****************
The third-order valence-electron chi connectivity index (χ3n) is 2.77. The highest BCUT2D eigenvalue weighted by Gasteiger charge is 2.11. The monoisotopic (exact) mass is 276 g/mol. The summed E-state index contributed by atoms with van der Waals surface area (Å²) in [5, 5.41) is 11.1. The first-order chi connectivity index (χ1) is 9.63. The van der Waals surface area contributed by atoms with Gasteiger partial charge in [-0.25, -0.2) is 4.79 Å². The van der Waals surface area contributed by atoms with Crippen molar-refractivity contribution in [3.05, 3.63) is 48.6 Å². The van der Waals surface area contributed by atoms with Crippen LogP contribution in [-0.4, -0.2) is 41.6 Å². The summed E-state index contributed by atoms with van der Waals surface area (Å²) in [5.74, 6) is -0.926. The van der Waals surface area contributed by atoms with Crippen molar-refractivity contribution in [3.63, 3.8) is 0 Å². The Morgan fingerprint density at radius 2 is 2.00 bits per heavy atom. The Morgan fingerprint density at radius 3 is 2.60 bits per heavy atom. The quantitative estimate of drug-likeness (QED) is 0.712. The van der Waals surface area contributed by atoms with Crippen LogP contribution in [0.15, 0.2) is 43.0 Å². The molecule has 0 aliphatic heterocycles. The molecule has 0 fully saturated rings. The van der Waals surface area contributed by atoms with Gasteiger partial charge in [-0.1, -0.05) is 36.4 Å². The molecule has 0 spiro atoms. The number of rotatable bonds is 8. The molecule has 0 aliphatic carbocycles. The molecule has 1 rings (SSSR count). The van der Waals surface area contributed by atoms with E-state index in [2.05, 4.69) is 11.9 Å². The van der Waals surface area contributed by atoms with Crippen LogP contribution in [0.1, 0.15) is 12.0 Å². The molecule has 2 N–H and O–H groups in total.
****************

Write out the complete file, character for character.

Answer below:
The third-order valence-electron chi connectivity index (χ3n) is 2.77. The highest BCUT2D eigenvalue weighted by Gasteiger charge is 2.11. The monoisotopic (exact) mass is 276 g/mol. The summed E-state index contributed by atoms with van der Waals surface area (Å²) in [5, 5.41) is 11.1. The first-order chi connectivity index (χ1) is 9.63. The van der Waals surface area contributed by atoms with Gasteiger partial charge in [-0.25, -0.2) is 4.79 Å². The van der Waals surface area contributed by atoms with Crippen molar-refractivity contribution in [3.05, 3.63) is 48.6 Å². The van der Waals surface area contributed by atoms with Crippen LogP contribution in [-0.4, -0.2) is 41.6 Å². The summed E-state index contributed by atoms with van der Waals surface area (Å²) in [5.74, 6) is -0.926. The van der Waals surface area contributed by atoms with Crippen molar-refractivity contribution in [3.63, 3.8) is 0 Å². The Morgan fingerprint density at radius 2 is 2.00 bits per heavy atom. The Morgan fingerprint density at radius 3 is 2.60 bits per heavy atom. The quantitative estimate of drug-likeness (QED) is 0.712. The van der Waals surface area contributed by atoms with Crippen LogP contribution in [0.15, 0.2) is 43.0 Å². The molecule has 0 aliphatic heterocycles. The molecule has 0 fully saturated rings. The van der Waals surface area contributed by atoms with Gasteiger partial charge in [-0.1, -0.05) is 36.4 Å². The molecule has 0 spiro atoms. The number of rotatable bonds is 8. The molecule has 0 aliphatic carbocycles. The molecule has 1 rings (SSSR count). The van der Waals surface area contributed by atoms with E-state index in [2.05, 4.69) is 11.9 Å². The van der Waals surface area contributed by atoms with Crippen LogP contribution in [0.1, 0.15) is 12.0 Å². The molecule has 2 N–H and O–H groups in total.